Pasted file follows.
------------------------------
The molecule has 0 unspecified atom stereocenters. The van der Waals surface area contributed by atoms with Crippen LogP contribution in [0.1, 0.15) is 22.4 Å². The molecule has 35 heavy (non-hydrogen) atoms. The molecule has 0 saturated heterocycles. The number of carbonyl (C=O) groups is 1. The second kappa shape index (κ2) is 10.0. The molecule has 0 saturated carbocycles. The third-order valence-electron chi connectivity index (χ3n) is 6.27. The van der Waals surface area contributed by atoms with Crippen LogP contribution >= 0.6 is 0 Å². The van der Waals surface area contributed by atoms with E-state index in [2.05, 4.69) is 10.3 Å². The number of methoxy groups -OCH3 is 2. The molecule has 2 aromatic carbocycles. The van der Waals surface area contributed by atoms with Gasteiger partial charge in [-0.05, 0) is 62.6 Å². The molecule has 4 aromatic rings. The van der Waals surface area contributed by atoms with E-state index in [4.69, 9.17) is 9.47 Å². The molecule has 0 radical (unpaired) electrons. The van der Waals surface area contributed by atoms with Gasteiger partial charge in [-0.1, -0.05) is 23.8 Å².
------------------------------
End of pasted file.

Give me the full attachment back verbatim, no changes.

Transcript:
The molecule has 0 unspecified atom stereocenters. The van der Waals surface area contributed by atoms with Crippen LogP contribution in [0.1, 0.15) is 22.4 Å². The molecule has 35 heavy (non-hydrogen) atoms. The molecule has 0 saturated heterocycles. The number of carbonyl (C=O) groups is 1. The second kappa shape index (κ2) is 10.0. The molecule has 0 saturated carbocycles. The third-order valence-electron chi connectivity index (χ3n) is 6.27. The van der Waals surface area contributed by atoms with Crippen LogP contribution >= 0.6 is 0 Å². The van der Waals surface area contributed by atoms with E-state index in [2.05, 4.69) is 10.3 Å². The number of methoxy groups -OCH3 is 2. The molecule has 2 aromatic carbocycles. The van der Waals surface area contributed by atoms with Gasteiger partial charge in [-0.05, 0) is 62.6 Å². The molecule has 4 aromatic rings. The van der Waals surface area contributed by atoms with E-state index in [4.69, 9.17) is 9.47 Å². The molecule has 0 radical (unpaired) electrons. The van der Waals surface area contributed by atoms with Gasteiger partial charge in [-0.1, -0.05) is 23.8 Å².